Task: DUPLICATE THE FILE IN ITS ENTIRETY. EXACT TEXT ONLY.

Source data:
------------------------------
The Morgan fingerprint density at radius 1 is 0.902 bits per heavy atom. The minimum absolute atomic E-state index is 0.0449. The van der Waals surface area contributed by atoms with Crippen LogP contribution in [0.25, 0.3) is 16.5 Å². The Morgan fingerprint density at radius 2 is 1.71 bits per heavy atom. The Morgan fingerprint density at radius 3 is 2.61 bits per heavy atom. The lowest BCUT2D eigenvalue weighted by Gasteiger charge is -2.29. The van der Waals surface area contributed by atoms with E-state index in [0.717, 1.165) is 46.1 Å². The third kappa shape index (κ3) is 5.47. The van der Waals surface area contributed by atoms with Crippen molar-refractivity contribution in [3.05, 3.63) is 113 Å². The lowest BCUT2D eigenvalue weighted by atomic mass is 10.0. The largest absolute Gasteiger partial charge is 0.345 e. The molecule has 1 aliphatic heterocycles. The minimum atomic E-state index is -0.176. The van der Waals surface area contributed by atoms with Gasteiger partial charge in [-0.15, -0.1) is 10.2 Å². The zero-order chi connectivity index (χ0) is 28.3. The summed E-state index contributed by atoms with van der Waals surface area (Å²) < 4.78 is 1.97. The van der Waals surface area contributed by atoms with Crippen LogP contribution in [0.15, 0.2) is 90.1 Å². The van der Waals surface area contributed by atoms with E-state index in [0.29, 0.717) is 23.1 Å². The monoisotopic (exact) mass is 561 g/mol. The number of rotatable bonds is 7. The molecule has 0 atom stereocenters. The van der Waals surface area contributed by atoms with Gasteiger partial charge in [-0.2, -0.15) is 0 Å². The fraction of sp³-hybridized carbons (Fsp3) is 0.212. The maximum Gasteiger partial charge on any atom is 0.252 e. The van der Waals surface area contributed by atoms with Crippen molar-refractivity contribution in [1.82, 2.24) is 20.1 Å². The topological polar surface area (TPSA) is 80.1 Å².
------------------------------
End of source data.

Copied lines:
The Morgan fingerprint density at radius 1 is 0.902 bits per heavy atom. The minimum absolute atomic E-state index is 0.0449. The van der Waals surface area contributed by atoms with Crippen LogP contribution in [0.25, 0.3) is 16.5 Å². The Morgan fingerprint density at radius 2 is 1.71 bits per heavy atom. The Morgan fingerprint density at radius 3 is 2.61 bits per heavy atom. The lowest BCUT2D eigenvalue weighted by Gasteiger charge is -2.29. The van der Waals surface area contributed by atoms with E-state index in [0.717, 1.165) is 46.1 Å². The third kappa shape index (κ3) is 5.47. The van der Waals surface area contributed by atoms with Crippen molar-refractivity contribution in [3.05, 3.63) is 113 Å². The lowest BCUT2D eigenvalue weighted by atomic mass is 10.0. The largest absolute Gasteiger partial charge is 0.345 e. The molecule has 1 aliphatic heterocycles. The minimum atomic E-state index is -0.176. The van der Waals surface area contributed by atoms with Gasteiger partial charge in [-0.15, -0.1) is 10.2 Å². The zero-order chi connectivity index (χ0) is 28.3. The summed E-state index contributed by atoms with van der Waals surface area (Å²) < 4.78 is 1.97. The van der Waals surface area contributed by atoms with Crippen LogP contribution in [0.15, 0.2) is 90.1 Å². The van der Waals surface area contributed by atoms with E-state index in [0.29, 0.717) is 23.1 Å². The monoisotopic (exact) mass is 561 g/mol. The number of rotatable bonds is 7. The molecule has 0 atom stereocenters. The van der Waals surface area contributed by atoms with Gasteiger partial charge in [-0.2, -0.15) is 0 Å². The fraction of sp³-hybridized carbons (Fsp3) is 0.212. The maximum Gasteiger partial charge on any atom is 0.252 e. The van der Waals surface area contributed by atoms with Crippen molar-refractivity contribution in [1.82, 2.24) is 20.1 Å². The topological polar surface area (TPSA) is 80.1 Å².